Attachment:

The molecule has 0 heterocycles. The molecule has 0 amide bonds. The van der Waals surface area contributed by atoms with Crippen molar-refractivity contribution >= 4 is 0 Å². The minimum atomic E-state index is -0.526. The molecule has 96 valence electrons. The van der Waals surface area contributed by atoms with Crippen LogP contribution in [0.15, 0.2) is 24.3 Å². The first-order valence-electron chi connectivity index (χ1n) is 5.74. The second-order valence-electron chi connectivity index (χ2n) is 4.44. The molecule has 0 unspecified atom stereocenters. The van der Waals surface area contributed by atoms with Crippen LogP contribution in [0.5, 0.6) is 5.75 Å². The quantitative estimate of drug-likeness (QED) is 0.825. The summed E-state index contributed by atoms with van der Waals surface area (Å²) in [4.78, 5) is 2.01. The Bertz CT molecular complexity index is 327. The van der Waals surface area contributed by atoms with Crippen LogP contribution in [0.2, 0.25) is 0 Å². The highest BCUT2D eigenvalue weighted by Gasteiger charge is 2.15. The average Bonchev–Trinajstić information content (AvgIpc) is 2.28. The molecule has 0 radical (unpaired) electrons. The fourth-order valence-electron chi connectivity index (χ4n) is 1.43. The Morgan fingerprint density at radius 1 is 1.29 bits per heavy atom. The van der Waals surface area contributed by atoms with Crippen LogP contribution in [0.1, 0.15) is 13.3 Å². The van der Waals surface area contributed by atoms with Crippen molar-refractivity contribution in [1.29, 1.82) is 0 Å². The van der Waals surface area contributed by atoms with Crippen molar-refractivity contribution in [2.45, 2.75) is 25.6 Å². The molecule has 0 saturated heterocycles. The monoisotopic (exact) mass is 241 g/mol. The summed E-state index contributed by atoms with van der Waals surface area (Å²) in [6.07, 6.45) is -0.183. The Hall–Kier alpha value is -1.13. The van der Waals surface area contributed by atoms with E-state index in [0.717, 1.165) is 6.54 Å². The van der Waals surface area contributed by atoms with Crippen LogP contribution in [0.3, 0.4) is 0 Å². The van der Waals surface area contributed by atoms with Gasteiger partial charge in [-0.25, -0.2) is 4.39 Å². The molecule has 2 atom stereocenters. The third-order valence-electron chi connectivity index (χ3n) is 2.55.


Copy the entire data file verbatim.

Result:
The molecule has 0 heterocycles. The molecule has 0 amide bonds. The van der Waals surface area contributed by atoms with Crippen molar-refractivity contribution >= 4 is 0 Å². The minimum atomic E-state index is -0.526. The molecule has 96 valence electrons. The van der Waals surface area contributed by atoms with Crippen LogP contribution in [0.15, 0.2) is 24.3 Å². The first-order valence-electron chi connectivity index (χ1n) is 5.74. The second-order valence-electron chi connectivity index (χ2n) is 4.44. The molecule has 0 unspecified atom stereocenters. The van der Waals surface area contributed by atoms with Crippen LogP contribution in [0.5, 0.6) is 5.75 Å². The quantitative estimate of drug-likeness (QED) is 0.825. The summed E-state index contributed by atoms with van der Waals surface area (Å²) in [4.78, 5) is 2.01. The Bertz CT molecular complexity index is 327. The van der Waals surface area contributed by atoms with Crippen LogP contribution in [0.2, 0.25) is 0 Å². The highest BCUT2D eigenvalue weighted by Gasteiger charge is 2.15. The average Bonchev–Trinajstić information content (AvgIpc) is 2.28. The molecule has 0 radical (unpaired) electrons. The fourth-order valence-electron chi connectivity index (χ4n) is 1.43. The Morgan fingerprint density at radius 1 is 1.29 bits per heavy atom. The van der Waals surface area contributed by atoms with Crippen LogP contribution in [0.1, 0.15) is 13.3 Å². The van der Waals surface area contributed by atoms with Crippen molar-refractivity contribution in [1.29, 1.82) is 0 Å². The van der Waals surface area contributed by atoms with Crippen molar-refractivity contribution in [2.45, 2.75) is 25.6 Å². The molecule has 0 saturated heterocycles. The monoisotopic (exact) mass is 241 g/mol. The summed E-state index contributed by atoms with van der Waals surface area (Å²) in [6.07, 6.45) is -0.183. The Hall–Kier alpha value is -1.13. The van der Waals surface area contributed by atoms with E-state index in [0.717, 1.165) is 6.54 Å². The van der Waals surface area contributed by atoms with Crippen LogP contribution in [0.3, 0.4) is 0 Å². The van der Waals surface area contributed by atoms with Gasteiger partial charge in [-0.25, -0.2) is 4.39 Å². The molecule has 2 atom stereocenters. The third-order valence-electron chi connectivity index (χ3n) is 2.55.